It was just a bad fit for the two; their music should have been the center of the series, not their “comedy,” through the network’s insistence on making them the next Sonny and Cher (or Perry Como for that matter, considering how dated the format was). However, it’s important to note that even though The Captain and Tennille didn’t chart in the Nielsen Top Thirty for the 1976-1977 season, it was still pulling in about thirty million viewers on average—staggering numbers that today would make the duo’s series the most watched show on television.

The three TV specials that Captain & Tennille agreed to in exchange for release from their series illustrate that transition the singing duo clearly wanted, but didn’t get, from ABC. Brief comedy sketches are still included in Captain and Tennille in New Orleans and Captain and Tennille in Hawaii, but they’re entirely absent from Captain and Tennille Songbook—and that exclusion is most welcome. When these specials concentrate on the musical talents of the pair, it’s quite a surprising and exhilarating experience for the uninitiated like myself.


I didn’t know anything about their music other than their hit singles like “Love Will Keep Us Together,” “Do That To Me One More Time,” “You Never Done it Like That,” and the god-awful “Muskrat Love.” But after watching Captain and Tennille in New Orleans, I was really kind of blown away by the range of these two performers. I knew Daryl Dragon was a wizard at the keyboards, but when he jams with Fats Domino (whom Dragon refers to as a personal inspiration) on “I’m Ready,” it’s clear that Domino is impressed with Dragon’s skills.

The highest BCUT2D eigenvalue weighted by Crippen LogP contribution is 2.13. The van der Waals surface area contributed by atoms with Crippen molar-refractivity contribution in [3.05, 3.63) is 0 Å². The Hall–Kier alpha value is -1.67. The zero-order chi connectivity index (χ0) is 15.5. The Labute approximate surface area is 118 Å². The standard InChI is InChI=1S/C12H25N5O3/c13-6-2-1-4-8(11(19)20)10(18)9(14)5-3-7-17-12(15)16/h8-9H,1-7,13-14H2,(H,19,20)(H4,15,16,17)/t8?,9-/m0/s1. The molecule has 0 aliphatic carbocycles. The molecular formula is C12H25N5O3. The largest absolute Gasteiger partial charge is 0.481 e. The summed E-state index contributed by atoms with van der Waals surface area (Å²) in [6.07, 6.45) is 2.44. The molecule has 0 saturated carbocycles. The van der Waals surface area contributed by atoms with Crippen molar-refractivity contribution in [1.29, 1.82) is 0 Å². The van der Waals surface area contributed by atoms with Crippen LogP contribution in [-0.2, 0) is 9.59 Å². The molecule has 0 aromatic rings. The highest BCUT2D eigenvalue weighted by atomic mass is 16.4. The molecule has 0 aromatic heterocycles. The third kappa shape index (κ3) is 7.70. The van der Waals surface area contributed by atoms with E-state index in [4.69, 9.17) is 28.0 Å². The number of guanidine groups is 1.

As for Toni Tennille, she has got some set of pipes on her. Whether crooning way down low on “Can’t Help Lovin’ That Man of Mine” or belting out “Dr. Jazz” with Barney Miller’s Hal Linden and Murphy Campo and the Jazz Saints, or moving it real nice to “You Never Done it Like That,” Toni Tennille immediately impresses with her beautifully controlled tone, nicely phrased vocals and of course, her knockout good looks. If you only know this duo from their Top 40 hits, as I did, Captain and Tennille in New Orleans is really a revelation.


Of course, there are sops to network demands in Captain and Tennille in New Orleans, including a totally ineffectual turn by comedian John Byner, and a surprisingly jamming Hal Linden, who blows a mean clarinet, let me tell you (his romantic rendering of “The Goodbye Girl” is fine for Broadway or for a cabaret show, but it seems incongruous here amid all the Dixieland and low-down jazz). The comedy skits, if they can be called that (a period-flavored card game between Byner, Linden and Dragon, and a funeral for Dragon’s hat), are lame beyond belief, but entirely keeping with the level of humor expected in such network outings at the time. Unfortunately, it was precisely these kinds of skits that contributed to the duo opting out of their network series in the first place, and they only serve to interrupt the great musical sets here on Captain and Tennille in New Orleans.